WASHINGTON — Ask Montel Williams about the Department of Veterans Affairs and you are likely to hear the story of Mike the Headless Chicken.
Williams is best known as a daytime talk show host, but he is building a reputation in Washington as an unlikely and fiery critic of the VA.
The White House has been getting — but not taking — his phone calls, and his online petition to fix the deeply troubled VA recently fizzled. But Williams, who served in the Marine Corps and Navy, has not been deterred and managed to elbow his way into an already crowded public debate over dangerously long patient wait times and staff misconduct.
That is where Mike the Headless Chicken comes in.
On Wednesday, Williams recounted his go-to allegory for the troubled agency while giving the keynote address at a large gathering of veteran groups.
As the story goes, a Colorado farmer chopped the head off a rooster for his family’s dinner in 1945 but the chicken did not die, that day or the next.
The farmer named it Mike and took the rooster to researchers at the University of Utah who determined the ax that took its head had left the brain stem, allowing it to continue living.
“It lived for  months without a head,” Williams said. “The chicken didn’t die because it didn’t have a head. It died because the farmer choked it when he was feeding it with an eyedropper.”
The story is meant as a lesson for managing and rooting out misconduct at the VA, which lost its secretary in May when former Army Gen. Eric Shinseki resigned but gained a new secretary when Robert McDonald was confirmed by the Senate on Tuesday.
The rooster’s head represents the department’s top post. “We’re going to chop off the head — there goes Sec. Shinseki,” Williams said.
The vast VA bureaucracy, which comprises about 400 senior executives and 300,000 employees, is Mike, still continuing on with the same dysfunction, he told the audience.
The inspector general found that about 70 percent of VA facilities falsified wait times and used the data to hand out awards and bonuses. Meanwhile, about 636,000 veterans have waited more than a month for requested treatment at about 1,700 VA facilities. It is the largest integrated health care system in the United States.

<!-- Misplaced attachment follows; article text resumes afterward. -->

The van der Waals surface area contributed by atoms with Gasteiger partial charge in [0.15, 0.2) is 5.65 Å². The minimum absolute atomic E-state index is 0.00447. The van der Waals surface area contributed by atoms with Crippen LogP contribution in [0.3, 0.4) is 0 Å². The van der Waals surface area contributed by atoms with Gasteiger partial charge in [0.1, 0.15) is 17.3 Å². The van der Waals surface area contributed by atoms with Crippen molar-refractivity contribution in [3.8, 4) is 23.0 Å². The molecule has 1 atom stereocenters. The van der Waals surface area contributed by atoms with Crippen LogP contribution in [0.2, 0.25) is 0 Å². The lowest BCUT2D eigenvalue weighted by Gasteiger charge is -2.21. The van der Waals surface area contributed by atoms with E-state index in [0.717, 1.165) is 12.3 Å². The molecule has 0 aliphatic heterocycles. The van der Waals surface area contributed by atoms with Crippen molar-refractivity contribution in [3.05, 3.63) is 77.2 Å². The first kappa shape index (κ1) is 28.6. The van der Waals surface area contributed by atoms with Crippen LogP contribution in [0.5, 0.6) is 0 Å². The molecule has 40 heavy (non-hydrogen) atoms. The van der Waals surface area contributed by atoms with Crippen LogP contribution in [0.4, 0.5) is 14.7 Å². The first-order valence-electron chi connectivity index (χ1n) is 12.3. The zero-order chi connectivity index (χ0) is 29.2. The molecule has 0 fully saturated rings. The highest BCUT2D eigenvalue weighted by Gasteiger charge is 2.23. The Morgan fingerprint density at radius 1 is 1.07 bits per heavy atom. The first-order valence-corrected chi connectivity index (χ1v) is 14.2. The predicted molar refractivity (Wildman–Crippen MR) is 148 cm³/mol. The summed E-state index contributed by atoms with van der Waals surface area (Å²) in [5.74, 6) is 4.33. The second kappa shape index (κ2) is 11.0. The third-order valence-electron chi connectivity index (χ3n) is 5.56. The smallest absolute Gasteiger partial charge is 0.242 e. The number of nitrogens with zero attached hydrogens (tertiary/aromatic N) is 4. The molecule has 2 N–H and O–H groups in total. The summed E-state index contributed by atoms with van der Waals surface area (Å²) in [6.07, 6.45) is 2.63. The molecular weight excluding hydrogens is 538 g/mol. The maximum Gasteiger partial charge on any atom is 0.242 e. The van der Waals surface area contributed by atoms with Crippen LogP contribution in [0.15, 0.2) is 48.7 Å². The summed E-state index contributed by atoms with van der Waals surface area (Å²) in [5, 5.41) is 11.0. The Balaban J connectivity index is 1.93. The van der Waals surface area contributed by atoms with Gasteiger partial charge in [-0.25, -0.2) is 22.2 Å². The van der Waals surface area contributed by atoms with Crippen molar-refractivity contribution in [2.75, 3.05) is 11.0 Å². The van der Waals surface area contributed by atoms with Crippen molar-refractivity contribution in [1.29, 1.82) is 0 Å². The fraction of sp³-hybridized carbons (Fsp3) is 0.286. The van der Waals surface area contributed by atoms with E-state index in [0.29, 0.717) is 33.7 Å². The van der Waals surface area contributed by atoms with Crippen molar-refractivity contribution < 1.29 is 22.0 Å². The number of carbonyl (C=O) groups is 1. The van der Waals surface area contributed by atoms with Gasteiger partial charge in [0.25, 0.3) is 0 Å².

“If you can chop off the head of this organization and it can still run, it is still doing the same thing it could do four months ago today,” Williams said. “But today they are hiding it.”
Williams criticized Congress and the White House for going about “business as usual” in Washington and not working fast enough to solve the veterans’ health care crisis. Instead, Williams has floated his own plan to fix VA — he says President Barack Obama should use emergency powers to bring Navy corpsmen and other military hospital workers back on duty and open Department of Defense health care facilities to veterans.
“Every DOD hospital could be opened up tomorrow for soldiers to be walk in and be seen,” which would give a baseline measure of the access problem in the VA system, Williams said.
The former talk show host said he has been a quiet advocate for servicemembers for years, volunteering with the Fisher House Foundation and visiting the wounded at Walter Reed National Military Medical Center.
But the VA scandal brought him “out of the shadows,” he said.
On Wednesday, he floated the idea to the groups gathered at the forum to march on Washington for VA reform and veterans support before Americans vote in the fall.
“This country doesn’t listen unless something is big, unless it seems to be big,” he said. “Maybe we ought to all ... descend on Washington, D.C., at the same time between now and the midterm elections.”